Cricket:As we head into the final day of the Women’s Ashes it’s worth reflecting on why these Tests don’t happen more often? Megan Schutt wrote on this issue earlier this week and makes some excellent points about why the powers that be need to embrace this format in the women’s game.
NRL:Half-time at Brookvale and Manly are in control of the match, leading Parramatta 26-12. With five tries in the first half, the home team are looking strong and Daly Cherry-Evans is very happy with his players. Reuben Garrick has been the star for the Eels, gaining 88 metres for the match so far, as well as scoring the opening try and adding three conversions with the boot.
21 июля на Украине проходят досрочные парламентские выборы. Избирательные участки будут открыты для голосования с 08:00 до 20:00. Как сообщало ИА REGNUM, новый президент страны Владимир Зеленский объявил о роспуске предыдущего состава Рады и подписал указ о досрочных выборах прямо в день своей...
The Belgian director reviews her own career with wit and enthusiasm
The pioneering Belgian film-maker and artist Agnès Varda presented this film at the Berlin international film festival in February this year; one month latershe died. A documentary that takes the form of an illustrated lecture, it’s designed as a swansong, a greatest hits showcase that revisits and consolidates her extensive body of work. Yet despite the formal setting (an opera house transformed into a cinema and filled with rapt film students), Varda’s tone remains generously intimate, friendly and unpretentious. At 90 and dressed in her signature head-to-toe purple, she is lucid and funny, able to parse her “failures” (such as 1995’s Robert De Niro-starringOne Hundred and One Nights) as well as her successes. Running just shy of two hours, it’s a little long but, in Varda’s defence, there’s a lot of material to get through.
Excited by “dreams and reveries”, cats and potatoes, beaches, mirrors, social justice movements (she made films about the Black Panthers and “the feminist fight”) and, of course, her beloved late husband, Jacques Demy, Varda’s range is truly inspiring. Also inspiring is the playful, resourceful way she navigated the technological changes that came with the 21st century.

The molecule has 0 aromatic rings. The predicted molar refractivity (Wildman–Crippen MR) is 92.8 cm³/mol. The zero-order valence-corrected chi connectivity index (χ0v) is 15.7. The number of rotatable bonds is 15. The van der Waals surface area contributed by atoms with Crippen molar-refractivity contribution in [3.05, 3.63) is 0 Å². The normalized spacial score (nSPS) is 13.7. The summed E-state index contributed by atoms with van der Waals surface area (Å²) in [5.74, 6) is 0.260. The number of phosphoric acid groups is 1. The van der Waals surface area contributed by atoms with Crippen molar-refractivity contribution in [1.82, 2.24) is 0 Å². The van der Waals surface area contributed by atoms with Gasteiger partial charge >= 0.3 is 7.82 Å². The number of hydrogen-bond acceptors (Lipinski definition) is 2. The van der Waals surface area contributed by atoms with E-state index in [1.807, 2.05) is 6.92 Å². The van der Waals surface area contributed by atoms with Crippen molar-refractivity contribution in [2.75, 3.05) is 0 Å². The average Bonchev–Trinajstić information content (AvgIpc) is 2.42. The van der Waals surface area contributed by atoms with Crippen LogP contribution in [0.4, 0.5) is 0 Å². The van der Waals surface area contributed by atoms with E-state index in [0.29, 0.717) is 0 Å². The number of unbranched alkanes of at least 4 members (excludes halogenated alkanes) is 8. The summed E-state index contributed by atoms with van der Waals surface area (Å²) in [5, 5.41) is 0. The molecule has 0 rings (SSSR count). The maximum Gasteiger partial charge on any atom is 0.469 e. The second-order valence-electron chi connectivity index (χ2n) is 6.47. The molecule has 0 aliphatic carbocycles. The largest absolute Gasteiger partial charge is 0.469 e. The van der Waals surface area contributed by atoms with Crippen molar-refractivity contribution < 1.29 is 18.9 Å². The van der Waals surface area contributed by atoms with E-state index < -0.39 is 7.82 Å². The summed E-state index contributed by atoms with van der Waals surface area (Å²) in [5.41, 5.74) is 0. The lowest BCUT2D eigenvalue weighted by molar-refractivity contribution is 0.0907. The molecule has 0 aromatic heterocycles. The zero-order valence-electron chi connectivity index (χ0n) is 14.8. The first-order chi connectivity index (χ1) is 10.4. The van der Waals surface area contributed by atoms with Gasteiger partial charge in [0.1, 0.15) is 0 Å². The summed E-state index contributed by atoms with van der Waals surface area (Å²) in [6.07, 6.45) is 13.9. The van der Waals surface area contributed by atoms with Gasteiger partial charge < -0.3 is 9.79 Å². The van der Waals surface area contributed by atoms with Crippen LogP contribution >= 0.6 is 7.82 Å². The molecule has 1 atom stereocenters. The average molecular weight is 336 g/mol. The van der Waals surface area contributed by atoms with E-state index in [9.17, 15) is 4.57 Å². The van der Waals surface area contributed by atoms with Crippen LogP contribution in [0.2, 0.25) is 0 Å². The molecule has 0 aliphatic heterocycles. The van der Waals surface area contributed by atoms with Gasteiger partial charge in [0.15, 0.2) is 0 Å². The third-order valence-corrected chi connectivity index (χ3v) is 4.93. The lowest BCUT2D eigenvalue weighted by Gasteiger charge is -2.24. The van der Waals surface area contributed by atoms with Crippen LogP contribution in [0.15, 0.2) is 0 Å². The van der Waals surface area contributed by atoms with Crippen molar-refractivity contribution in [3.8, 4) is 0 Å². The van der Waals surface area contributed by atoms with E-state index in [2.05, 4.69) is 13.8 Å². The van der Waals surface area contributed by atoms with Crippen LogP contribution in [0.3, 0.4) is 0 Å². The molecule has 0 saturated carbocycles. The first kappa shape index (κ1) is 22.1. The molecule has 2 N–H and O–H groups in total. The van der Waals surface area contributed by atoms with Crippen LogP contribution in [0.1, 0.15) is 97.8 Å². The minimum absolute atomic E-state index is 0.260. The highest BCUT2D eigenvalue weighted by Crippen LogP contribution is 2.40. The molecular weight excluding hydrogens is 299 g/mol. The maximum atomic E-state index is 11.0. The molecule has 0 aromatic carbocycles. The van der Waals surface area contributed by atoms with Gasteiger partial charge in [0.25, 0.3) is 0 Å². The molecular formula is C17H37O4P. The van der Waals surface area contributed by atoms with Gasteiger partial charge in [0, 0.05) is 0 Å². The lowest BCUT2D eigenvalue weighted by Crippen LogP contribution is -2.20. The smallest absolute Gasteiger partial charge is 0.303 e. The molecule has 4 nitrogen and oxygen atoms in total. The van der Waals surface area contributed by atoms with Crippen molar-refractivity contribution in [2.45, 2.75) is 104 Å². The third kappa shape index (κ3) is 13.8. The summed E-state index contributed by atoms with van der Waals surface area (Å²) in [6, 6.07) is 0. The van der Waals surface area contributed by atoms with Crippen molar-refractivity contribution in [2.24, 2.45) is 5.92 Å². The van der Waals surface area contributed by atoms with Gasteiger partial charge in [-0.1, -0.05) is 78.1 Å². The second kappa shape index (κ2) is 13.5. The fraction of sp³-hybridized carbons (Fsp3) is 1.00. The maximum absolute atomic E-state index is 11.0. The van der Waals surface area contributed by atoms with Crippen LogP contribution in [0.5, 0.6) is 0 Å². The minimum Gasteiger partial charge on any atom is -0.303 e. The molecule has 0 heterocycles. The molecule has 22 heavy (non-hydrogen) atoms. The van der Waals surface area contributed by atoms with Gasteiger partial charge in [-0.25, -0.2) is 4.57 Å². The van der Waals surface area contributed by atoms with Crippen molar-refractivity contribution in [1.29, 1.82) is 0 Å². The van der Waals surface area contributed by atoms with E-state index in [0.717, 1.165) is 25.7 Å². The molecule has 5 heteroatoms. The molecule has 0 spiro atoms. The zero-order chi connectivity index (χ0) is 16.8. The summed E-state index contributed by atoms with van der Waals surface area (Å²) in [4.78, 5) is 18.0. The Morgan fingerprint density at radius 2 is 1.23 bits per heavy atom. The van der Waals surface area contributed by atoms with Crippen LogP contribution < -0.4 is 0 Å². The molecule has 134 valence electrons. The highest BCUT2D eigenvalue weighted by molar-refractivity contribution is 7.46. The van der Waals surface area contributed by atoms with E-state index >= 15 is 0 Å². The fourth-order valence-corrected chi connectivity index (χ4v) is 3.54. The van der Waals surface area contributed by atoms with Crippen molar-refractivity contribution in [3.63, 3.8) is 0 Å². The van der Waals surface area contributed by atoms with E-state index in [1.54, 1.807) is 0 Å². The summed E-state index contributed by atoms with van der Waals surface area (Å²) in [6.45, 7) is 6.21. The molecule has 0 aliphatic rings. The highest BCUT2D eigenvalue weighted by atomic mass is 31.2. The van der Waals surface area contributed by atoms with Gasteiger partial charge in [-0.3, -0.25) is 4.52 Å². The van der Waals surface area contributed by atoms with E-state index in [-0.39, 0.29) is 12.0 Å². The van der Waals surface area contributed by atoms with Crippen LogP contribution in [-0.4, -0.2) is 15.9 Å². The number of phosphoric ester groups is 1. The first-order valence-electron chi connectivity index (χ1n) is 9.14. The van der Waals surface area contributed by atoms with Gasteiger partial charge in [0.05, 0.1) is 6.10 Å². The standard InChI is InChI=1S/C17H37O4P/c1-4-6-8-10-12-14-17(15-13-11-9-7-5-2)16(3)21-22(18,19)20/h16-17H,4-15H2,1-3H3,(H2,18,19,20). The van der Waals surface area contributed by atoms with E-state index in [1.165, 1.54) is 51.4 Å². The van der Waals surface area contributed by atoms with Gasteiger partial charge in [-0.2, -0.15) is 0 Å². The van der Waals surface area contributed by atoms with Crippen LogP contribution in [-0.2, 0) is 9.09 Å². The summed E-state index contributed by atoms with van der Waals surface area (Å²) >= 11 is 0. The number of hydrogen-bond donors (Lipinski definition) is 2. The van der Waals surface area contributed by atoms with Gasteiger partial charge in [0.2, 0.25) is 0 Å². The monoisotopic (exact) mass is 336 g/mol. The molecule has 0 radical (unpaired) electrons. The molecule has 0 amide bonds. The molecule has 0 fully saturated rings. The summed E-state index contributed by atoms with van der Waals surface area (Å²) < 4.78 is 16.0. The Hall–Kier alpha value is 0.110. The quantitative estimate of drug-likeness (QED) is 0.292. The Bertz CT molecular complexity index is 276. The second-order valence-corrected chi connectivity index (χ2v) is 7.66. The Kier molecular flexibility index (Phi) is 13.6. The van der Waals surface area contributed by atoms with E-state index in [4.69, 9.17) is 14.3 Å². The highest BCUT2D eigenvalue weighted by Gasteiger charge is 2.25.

Natasha Lyonne used her starring role in Orange is the New Black to shake off her demons and reinvent herself. The actor and director talks about third chances, crosswords and being the class rebel
In a busy Manhattan restaurant, Natasha Lyonne is eating chicken hearts and talking about resurrection. Her own. “And I had to forgive myself for wasting so many years, instead of punishing myself for this… misshapen life.” You don’t so much interview Lyonne, I quickly learn, as herd her conversations like existential sheep. It is a precise chaos – she has a lot to say and is aware of the many limits of time. Her voice crackles across the busy restaurant – she moves like Joe Pesci as aSimpsonscharacter. A waiter interrupts with a second plate of glistening meats: “Madam, more hearts?” “In many ways, I did think I was going to die.” He makes briefly frantic eye contact with me, then disappears. “So now I’ve had to think, what is the most honest way that I can live? That feels the least like a lie? That means I’m less likely to self-destruct all over again?”
Lyonne has been acting since she was six, first in adverts “for dolls that don’t exist any more”, then with directors includingWoody Allen, and in hits such asAmerican Pie, before being hospitalised in 2005 with hepatitis C, a heart infection and a collapsed lung, and undergoing methadone treatment under the smirking glare of New York’s paparazzi. And some years later, having slowly worked her way back into the public eye (with the help of her best friendChloë Sevigny, who vouched for her sobriety) she rose again.
Rising inflation has hit those already struggling with food, fuel and medicine shortages
Millions of people in Zimbabwe face hardship, hunger and chaos as the economy comes close to“meltdown”and drought worsens.
More than 18 months after the military coup that removed Robert Mugabe from power, the new government is struggling to overcome the legacy of the dictator’s 30 years of repressive rule and the consequences of its own failure to undertake meaningful political reform.
A traumatic childhood, losing her long-absent father to dementia, public spats with her party… it seems nothing can keep the shadow foreign secretary down
Aged 17, broke and living alone, Emily Thornberry had a number of low-paid jobs. She was a barmaid at the Hammersmith Palais; there was also a stint in a factory stacking boxes and folding cards. Neither of these youthful experiences, however, has proved quite as indelible as the time she spent as a cleaner on the Townsend Thoresen ferry from Dover to Zeebrugge. The crossing was often rocky and as, a result, passengers were frequently sick. On one occasion, she arrived dutifully at the loos, mop and bucket in hand, only to find every last basin and lavatory pebble-dashed with vomit. What did she do? Was she tempted to make a sudden break for the upper deck and fill her lungs with the North Sea breeze? No, not a bit of it. “I quietly locked the door behind me and I just got on with it,” she says, wrinkling her nose.